, Volume 103, Issue 1, pp 90-109

Geochemistry of intrusive rocks associated with the Latir volcanic field, New Mexico, and contrasts between evolution of plutonic and volcanic rocks

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Abstract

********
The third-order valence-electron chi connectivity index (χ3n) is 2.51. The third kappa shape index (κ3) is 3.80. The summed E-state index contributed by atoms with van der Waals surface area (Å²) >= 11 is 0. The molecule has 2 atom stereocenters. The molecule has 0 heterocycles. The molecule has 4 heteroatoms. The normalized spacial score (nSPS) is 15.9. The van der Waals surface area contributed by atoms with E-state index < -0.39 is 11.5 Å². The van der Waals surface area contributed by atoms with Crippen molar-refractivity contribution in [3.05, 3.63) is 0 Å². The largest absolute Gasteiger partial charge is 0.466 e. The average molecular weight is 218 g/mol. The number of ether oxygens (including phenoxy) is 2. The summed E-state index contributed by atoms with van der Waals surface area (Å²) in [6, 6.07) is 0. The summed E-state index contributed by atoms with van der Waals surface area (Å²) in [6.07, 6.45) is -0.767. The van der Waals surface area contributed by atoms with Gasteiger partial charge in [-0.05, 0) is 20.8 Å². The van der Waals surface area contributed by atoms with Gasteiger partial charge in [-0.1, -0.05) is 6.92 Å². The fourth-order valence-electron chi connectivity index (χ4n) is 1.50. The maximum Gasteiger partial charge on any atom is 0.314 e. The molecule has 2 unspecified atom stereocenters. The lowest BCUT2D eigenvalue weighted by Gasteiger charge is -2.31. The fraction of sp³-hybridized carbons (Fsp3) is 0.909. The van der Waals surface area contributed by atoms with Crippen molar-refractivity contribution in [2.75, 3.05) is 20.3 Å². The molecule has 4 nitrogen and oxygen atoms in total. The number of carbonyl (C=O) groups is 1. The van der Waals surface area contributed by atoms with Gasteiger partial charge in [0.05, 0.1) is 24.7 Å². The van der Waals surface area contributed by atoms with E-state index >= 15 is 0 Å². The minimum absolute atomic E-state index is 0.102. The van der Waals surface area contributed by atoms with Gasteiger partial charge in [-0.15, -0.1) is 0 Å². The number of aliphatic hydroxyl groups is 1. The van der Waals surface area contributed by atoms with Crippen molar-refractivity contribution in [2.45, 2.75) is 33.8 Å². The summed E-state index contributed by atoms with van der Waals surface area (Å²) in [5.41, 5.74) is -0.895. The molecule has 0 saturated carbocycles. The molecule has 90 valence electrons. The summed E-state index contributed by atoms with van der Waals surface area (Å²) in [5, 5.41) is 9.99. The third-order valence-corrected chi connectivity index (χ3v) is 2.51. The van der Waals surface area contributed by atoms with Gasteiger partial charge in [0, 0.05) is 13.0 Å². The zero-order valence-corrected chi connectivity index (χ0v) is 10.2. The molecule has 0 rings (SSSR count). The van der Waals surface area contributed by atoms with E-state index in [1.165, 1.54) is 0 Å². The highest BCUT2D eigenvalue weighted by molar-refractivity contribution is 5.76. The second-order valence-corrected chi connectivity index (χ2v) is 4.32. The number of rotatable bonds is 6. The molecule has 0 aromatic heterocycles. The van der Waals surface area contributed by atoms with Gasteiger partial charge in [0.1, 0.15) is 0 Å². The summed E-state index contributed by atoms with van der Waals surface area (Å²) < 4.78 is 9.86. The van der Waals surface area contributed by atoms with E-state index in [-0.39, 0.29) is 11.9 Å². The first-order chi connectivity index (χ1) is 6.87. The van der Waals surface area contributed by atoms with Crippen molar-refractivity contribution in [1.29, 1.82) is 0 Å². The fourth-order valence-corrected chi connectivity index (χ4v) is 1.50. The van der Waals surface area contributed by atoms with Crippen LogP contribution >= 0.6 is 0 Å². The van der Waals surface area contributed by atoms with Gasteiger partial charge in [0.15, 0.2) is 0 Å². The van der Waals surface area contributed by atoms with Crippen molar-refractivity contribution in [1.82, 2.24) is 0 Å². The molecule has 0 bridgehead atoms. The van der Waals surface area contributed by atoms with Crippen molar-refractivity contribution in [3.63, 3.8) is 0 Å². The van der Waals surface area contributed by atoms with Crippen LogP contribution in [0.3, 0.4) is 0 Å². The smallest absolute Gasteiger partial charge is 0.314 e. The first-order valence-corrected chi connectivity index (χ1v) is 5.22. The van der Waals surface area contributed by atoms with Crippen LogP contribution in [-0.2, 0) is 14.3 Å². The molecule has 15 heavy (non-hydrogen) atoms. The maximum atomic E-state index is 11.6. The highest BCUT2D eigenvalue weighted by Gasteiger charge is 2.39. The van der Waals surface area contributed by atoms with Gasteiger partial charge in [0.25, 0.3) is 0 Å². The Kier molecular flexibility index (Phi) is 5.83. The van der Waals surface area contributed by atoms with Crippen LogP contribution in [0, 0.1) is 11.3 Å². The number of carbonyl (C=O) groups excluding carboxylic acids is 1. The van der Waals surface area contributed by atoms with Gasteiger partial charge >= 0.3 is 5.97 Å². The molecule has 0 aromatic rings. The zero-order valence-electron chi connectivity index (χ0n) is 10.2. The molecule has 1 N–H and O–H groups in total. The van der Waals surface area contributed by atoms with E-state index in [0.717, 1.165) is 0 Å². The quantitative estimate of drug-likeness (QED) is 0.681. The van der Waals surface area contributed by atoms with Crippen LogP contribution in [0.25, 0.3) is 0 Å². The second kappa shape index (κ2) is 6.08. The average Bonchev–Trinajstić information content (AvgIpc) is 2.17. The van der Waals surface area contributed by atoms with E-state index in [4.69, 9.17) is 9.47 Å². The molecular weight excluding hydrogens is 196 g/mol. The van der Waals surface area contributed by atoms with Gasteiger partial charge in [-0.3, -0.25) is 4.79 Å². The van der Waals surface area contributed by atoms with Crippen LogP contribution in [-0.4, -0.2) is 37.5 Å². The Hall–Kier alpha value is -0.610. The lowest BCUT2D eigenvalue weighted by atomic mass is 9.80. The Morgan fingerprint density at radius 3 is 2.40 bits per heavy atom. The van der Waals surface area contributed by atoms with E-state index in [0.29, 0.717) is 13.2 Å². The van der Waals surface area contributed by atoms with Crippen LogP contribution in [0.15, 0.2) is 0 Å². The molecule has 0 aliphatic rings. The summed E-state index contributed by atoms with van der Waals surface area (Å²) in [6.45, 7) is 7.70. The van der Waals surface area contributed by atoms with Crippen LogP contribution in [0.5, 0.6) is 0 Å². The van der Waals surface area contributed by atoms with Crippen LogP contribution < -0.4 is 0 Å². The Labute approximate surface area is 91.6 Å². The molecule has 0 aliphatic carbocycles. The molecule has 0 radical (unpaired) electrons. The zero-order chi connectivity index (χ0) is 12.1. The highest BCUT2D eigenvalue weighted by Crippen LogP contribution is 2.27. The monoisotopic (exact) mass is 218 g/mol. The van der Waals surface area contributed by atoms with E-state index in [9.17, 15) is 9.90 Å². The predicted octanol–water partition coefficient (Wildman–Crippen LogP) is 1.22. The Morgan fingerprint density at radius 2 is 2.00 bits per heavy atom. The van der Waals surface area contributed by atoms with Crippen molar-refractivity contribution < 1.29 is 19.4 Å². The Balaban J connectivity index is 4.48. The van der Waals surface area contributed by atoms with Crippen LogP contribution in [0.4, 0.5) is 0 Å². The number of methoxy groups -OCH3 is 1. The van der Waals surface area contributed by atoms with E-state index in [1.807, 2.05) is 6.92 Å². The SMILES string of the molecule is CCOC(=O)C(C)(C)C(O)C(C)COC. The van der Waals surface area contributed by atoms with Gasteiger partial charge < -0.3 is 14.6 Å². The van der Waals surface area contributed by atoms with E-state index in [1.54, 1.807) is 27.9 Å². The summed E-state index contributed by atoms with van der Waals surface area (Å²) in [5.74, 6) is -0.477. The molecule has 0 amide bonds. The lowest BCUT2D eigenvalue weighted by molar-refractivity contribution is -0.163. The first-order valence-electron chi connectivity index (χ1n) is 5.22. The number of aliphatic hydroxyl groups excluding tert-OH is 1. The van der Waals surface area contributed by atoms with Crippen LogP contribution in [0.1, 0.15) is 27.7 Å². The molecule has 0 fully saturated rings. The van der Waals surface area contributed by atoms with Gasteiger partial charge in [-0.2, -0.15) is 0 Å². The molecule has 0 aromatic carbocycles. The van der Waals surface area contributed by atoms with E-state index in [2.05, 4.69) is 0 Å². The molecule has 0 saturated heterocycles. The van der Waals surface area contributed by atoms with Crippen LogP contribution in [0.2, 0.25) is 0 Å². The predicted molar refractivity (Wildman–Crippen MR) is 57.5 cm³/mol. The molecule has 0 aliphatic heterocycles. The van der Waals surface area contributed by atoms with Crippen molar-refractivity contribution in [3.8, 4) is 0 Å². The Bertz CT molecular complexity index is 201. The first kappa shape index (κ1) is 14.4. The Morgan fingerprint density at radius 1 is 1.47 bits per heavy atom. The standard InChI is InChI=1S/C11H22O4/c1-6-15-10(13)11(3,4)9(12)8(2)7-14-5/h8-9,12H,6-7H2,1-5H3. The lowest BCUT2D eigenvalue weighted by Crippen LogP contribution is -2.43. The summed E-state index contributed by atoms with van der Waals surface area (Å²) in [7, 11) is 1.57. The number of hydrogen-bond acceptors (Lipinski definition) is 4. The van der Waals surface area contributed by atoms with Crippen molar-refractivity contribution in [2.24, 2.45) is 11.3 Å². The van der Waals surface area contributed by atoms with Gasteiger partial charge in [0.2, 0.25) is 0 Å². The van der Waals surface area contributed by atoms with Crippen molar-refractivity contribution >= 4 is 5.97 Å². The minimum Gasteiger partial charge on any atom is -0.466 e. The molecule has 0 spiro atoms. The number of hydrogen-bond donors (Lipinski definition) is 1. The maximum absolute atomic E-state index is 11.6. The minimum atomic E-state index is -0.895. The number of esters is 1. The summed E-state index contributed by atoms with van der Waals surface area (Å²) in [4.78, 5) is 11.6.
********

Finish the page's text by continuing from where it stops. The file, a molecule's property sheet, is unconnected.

Plutonic rocks associated with the Latir volcanic field comprise three groups: 1) ∼25 Ma high-level resurgent plutons composed of monzogranite and silicic metaluminous and peralkaline granite, 2) 23–25 Ma syenogranite, and alkali-feldspar granite intrusions emplaced along the southern caldera margin, and 3) 19–23 Ma granodiorite and granite plutons emplaced south of the caldera. Major-element compositions of both extrusive and intrusive suites in the Latir field are broadly similar; both suites include high-SiO2 rocks with low Ba and Sr, and high Rb, Nb, Th, and U contents. Moreover, both intermediateto siliciccomposition volcanic and plutonic rocks contain abundant accessory sphene and apatite, rich in rare-earth elements (REE), as well as phases in which REE's are essential components. Strong depletion in Y and REE contents, with increasing SiO2 content, in the plutonic rocks indicate a major role for accessory mineral fractionation that is not observed in volcanic rocks of equivalent composition. Considerations of the rheology of granitic magma suggest that accessory-mineral fractionation may occur primarily by filter-pressing evolved magmas from crystal-rich melts. More limited accessory-mineral crystallization and fractionation during evolution of the volcanic magmas may have resulted from markedly lower diffusivities of essential trace elements than major elements. Accessory-mineral fractionation probably becomes most significant at high crystallinities. The contrast in crystallization environments postulated for the extrusive and intrusive rocks may be common to other magmatic systems; the effects are particularly pronounced in highly evolved rocks of the Latir field. High-SiO2 peralkaline porphyry emplaced during resurgence of the Questa caldera represents non-erupted portions of the magma that produced the Amalia Tuff during caldera-forming eruption. The peralkaline porphyry continues compositional and mineralogical trends found in the tuff. Amphibole, mica, and sphene compositions suggest that the peralkaline magma evolved from metaluminous magma. Extensive feldspar fractionation occurred during evolution of the peralkaline magmas, but additional alkali and iron enrichment was likely a result of high halogen fluxes from crystallizing plutons and basaltic magmas at depth.